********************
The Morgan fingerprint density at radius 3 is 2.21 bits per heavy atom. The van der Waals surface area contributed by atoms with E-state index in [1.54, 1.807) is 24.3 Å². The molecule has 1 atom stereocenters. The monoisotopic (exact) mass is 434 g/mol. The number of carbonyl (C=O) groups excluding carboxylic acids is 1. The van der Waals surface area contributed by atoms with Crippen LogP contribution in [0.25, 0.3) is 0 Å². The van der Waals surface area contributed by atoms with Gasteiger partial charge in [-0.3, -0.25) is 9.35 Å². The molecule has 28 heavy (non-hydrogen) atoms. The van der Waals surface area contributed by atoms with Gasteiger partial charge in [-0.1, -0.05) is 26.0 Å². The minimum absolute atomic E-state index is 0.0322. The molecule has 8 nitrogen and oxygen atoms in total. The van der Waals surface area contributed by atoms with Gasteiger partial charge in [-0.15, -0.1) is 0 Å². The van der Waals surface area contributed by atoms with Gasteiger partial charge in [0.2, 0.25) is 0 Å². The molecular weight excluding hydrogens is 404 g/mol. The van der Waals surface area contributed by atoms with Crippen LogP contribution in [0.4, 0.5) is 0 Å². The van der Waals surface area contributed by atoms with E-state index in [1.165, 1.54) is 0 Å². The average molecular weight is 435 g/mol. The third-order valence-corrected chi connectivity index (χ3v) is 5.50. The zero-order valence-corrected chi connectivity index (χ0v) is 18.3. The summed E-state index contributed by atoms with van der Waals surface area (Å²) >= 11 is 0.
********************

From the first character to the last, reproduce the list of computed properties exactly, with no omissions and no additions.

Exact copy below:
The Morgan fingerprint density at radius 3 is 2.21 bits per heavy atom. The van der Waals surface area contributed by atoms with E-state index in [1.54, 1.807) is 24.3 Å². The molecule has 1 atom stereocenters. The monoisotopic (exact) mass is 434 g/mol. The number of carbonyl (C=O) groups excluding carboxylic acids is 1. The van der Waals surface area contributed by atoms with Crippen LogP contribution in [0.25, 0.3) is 0 Å². The van der Waals surface area contributed by atoms with Gasteiger partial charge in [-0.3, -0.25) is 9.35 Å². The molecule has 28 heavy (non-hydrogen) atoms. The van der Waals surface area contributed by atoms with Gasteiger partial charge in [-0.1, -0.05) is 26.0 Å². The minimum absolute atomic E-state index is 0.0322. The molecule has 8 nitrogen and oxygen atoms in total. The van der Waals surface area contributed by atoms with Gasteiger partial charge in [-0.15, -0.1) is 0 Å². The van der Waals surface area contributed by atoms with Gasteiger partial charge in [0.2, 0.25) is 0 Å². The molecular weight excluding hydrogens is 404 g/mol. The van der Waals surface area contributed by atoms with Crippen LogP contribution in [0.4, 0.5) is 0 Å². The van der Waals surface area contributed by atoms with E-state index in [1.165, 1.54) is 0 Å². The average molecular weight is 435 g/mol. The third-order valence-corrected chi connectivity index (χ3v) is 5.50. The zero-order valence-corrected chi connectivity index (χ0v) is 18.3. The summed E-state index contributed by atoms with van der Waals surface area (Å²) >= 11 is 0.